PharmacoEconomics & Outcomes News 784, p28 - 12 Aug 2017 Ticagrelor cost effective in high risk subgroups? Dual antiplatelet therapy with ticagrelor and low-dose aspirin one to three years after myocardial infarction (MI) may be cost effective in high-risk subgroups, according to findings of a cost-utility substudy of the PEGASUS-TIMI 54 trial published in the Journal of the American College of Cardiology. The prospective, randomised PEGASUS-TIMI 54 trial in a total of 21 162 patients after MI showed that ticagrelor 90 or 60 mg/day and low-dose aspirin improved cardiovascular outcomes compared with aspirin alone. An in-trial analysis in 14 111 patients compared the cost effectiveness of ticagrelor 60mg twice daily or placebo, in addition to aspirin, from the perspective of the US healthcare system over a median follow-up period of 33 months. Investigators also used a Markov model to evaluate the long-term cost effectiveness of ticagrelor 60mg twice daily versus placebo, from a modified societal perspective over a lifetime time horizon. In the in-trial analysis, there was no significant difference in hospitalisation costs between ticagrelor ** vs $2333) and the QALY gain was and placebo ($2262 similar (2.28 vs 2.27) but total costs were higher with ticagrelor ($10 016 vs $2333; p<0.001) due to the drug cost ($10.52 per day). Over a lifetime, ticagrelor was estimated to achieve an incremental gain of 0.078 QALYs compared with placebo at an incremental cost of $7435, resulting in an estimated incremental cost-effectiveness ratio (ICER) of $94 917 per QALY gained. However, ICERs were lower in high-risk patients including those with two or more previous MIs, multivessel disease, diabetes mellitus or renal impairment ($50 000–$70 000 per QALY gained), aged under 75 years ($44 779 per QALY gained), or with peripheral artery disease ($13 427 per QALY gained). "Compared with aspirin alone, addition of ticagrelor in patients with a history of MI >1 year previously is associated with a cost-effectiveness ratio suggesting intermediate value. Ticagrelor has greater value for higher-risk patients," the investigators concluded. "Based on the results of the current study, from a cost- effective perspective, it appears reasonable to continue ticagrelor beyond 1 year in the patients with only the highest ischemic risk. These findings highlight the importance of careful scrutiny of eligibility as applied to individual patients in routine practice," commented Drs Eliano Navarese from Inova Heart and Vascular Institute, Falls Church, Virginia, and Jan Tijssen, from Academic Medical Center-University of Amsterdam, Naarden, the Netherlands, in accompanying editorial published in the Journal of the American College of Cardiology. * Prevention of Cardiovascular Events in Patients With Prior Heart Attack Using Ticagrelor Compared to Placebo on a Background of Aspirin–Thrombolysis In Myocardial Infarction 54 ** 2016 US dollars 1. Magnuson EA, et al. Cost-Effectiveness of Long-Term Ticagrelor in Patients With Prior Myocardial Infarction : Results From the PEGASUS-TIMI 54 Trial. Journal of the American College of Cardiology 70: 527-538, No. 5, 1 Aug 2017. Available from: URL: https://doi.org/10.1016/j.jacc.2017.05.063. 2. Navarese EP, et al. Striking the Balance Between Benefits and Costs of Ticagrelor Beyond 1 Year After Myocardial Infarction. Journal of the American College of Cardiology 70: 539-541, No. 5, 1 Aug 2017. Available from: URL: https://doi.org/10.1016/j.jacc.2017.06.025. 1173-5503/17/0784-0001/$14.95 Adis © 2017 Springer International Publishing AG. All rights reserved PharmacoEconomics & Outcomes News 12 Aug 2017 No. 784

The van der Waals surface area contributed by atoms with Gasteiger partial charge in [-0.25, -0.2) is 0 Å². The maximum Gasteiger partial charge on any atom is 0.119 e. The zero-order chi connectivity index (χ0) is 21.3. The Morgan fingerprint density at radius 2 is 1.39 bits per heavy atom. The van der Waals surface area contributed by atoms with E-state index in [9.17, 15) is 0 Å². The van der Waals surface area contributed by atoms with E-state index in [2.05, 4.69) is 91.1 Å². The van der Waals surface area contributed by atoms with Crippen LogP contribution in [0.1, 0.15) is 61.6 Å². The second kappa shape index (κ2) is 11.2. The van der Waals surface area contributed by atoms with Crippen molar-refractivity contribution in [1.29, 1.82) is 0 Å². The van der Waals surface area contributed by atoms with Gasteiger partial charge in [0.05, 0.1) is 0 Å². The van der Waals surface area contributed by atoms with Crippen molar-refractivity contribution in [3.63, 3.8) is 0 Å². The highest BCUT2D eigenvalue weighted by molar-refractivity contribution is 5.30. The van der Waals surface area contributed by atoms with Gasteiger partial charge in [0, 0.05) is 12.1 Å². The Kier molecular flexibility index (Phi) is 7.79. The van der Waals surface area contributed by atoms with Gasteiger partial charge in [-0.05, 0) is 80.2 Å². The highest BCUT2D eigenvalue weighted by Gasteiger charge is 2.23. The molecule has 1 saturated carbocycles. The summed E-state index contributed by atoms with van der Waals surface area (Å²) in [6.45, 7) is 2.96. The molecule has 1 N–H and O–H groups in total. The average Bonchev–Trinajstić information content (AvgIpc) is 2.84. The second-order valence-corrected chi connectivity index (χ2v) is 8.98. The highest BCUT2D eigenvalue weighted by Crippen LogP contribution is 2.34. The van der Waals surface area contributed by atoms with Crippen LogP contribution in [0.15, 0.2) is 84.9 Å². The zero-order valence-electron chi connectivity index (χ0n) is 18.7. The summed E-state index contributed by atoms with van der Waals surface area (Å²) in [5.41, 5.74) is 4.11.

PharmacoEconomics & Outcomes News – Springer Journals
Published: Aug 12, 2017
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